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Cost of an empty Orioles stadium

April 29, 2015

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Camden Yards, when full. It won't be on Wednesday.

The Chicago White Sox will play the Baltimore Orioles at Camden Yards on Wednesday. Nobody will be there.

With riots breaking out across the city, Major League Baseball decided it was not safe to allow fans to attend the game. Instead, it will be played in an empty stadium.

The unusual move comes after two games were canceled. According to The Atlantic, it is a particularly sad first, and a costly one.

According to ESPN, the Orioles have averaged 33,288 fans at each game this year, 10th best in MLB. Statista calculates that the average ticket sells for $24.97.

That means the Orioles are losing $831,201.36 in ticket revenue from Wednesday’s game, presuming it would draw a typical crowd.

And, those people have to eat. According to Sports Management Degrees, the typical fan pays $6.10 for a beer, $4.13 for a hot dog and $3.71 for a soft drink. And, many don’t buy just one.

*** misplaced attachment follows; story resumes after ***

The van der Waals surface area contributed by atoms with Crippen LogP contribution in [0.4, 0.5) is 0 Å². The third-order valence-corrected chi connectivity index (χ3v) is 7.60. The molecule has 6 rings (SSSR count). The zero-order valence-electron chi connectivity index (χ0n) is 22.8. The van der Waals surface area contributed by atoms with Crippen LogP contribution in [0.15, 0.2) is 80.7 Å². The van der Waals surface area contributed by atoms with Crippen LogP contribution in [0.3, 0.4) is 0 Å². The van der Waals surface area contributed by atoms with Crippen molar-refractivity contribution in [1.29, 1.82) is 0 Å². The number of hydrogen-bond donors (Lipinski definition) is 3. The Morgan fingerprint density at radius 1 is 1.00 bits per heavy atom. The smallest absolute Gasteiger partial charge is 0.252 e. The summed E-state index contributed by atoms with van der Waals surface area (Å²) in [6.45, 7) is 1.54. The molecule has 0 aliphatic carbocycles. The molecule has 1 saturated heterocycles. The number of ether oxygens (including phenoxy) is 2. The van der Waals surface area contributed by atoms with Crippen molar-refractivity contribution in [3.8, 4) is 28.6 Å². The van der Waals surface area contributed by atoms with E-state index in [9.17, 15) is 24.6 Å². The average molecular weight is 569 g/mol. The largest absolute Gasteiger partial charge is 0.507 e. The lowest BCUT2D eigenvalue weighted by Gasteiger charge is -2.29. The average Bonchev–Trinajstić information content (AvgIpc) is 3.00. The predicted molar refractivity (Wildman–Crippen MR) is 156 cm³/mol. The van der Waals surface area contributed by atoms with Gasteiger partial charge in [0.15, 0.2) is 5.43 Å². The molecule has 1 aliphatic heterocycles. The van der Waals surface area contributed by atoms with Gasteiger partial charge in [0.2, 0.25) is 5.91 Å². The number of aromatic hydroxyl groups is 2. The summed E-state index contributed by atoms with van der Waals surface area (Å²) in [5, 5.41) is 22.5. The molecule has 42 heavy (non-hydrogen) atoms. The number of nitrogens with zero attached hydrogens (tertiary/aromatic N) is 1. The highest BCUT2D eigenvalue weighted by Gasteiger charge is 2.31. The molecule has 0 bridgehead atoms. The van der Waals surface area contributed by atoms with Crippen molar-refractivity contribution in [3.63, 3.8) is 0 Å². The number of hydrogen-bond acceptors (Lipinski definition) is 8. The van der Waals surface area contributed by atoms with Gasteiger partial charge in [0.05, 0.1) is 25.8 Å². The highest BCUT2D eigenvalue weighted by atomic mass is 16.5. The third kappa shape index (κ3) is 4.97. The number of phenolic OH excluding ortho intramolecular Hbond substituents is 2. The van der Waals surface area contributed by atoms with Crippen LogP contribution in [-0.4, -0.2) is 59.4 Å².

Meanwhile, the vendors that sell those products also stand to lose out on their salaries and tips. Camden Yards has one of the most famous vendors in MLB: Mark Rosenberg, the lemonade shaking guy.

On top of that, parking lots will be empty. Trains that fans normally take to the park will probably have plenty of space. Area bars and restaurants may see a drop in business (although there will be the curiosity of standing outside a park where things go on to an audience of none).

Fans won’t be completely left outside the park. According to The Atlantic, fans with tickets to the game (or either of the ones postponed) can exchange them for a game later in the season, and they’ll still be able to watch Wednesday’s contest on TV.

But, it will be odd, not to mention eerie, to have no one watching.

If two MLB teams play in an empty stadium, does it make a noise?

— Kevin Paul Dupont (@GlobeKPD) April 28, 2015


  • Micheline Maynard

    Micheline is a contributing columnist at the Washington Post concentrating on business and culture. She has written about flooding in Detroit, tainted water in Benton Harbor, nationwide shortages of restaurant staff, and vaccine hesitancy.

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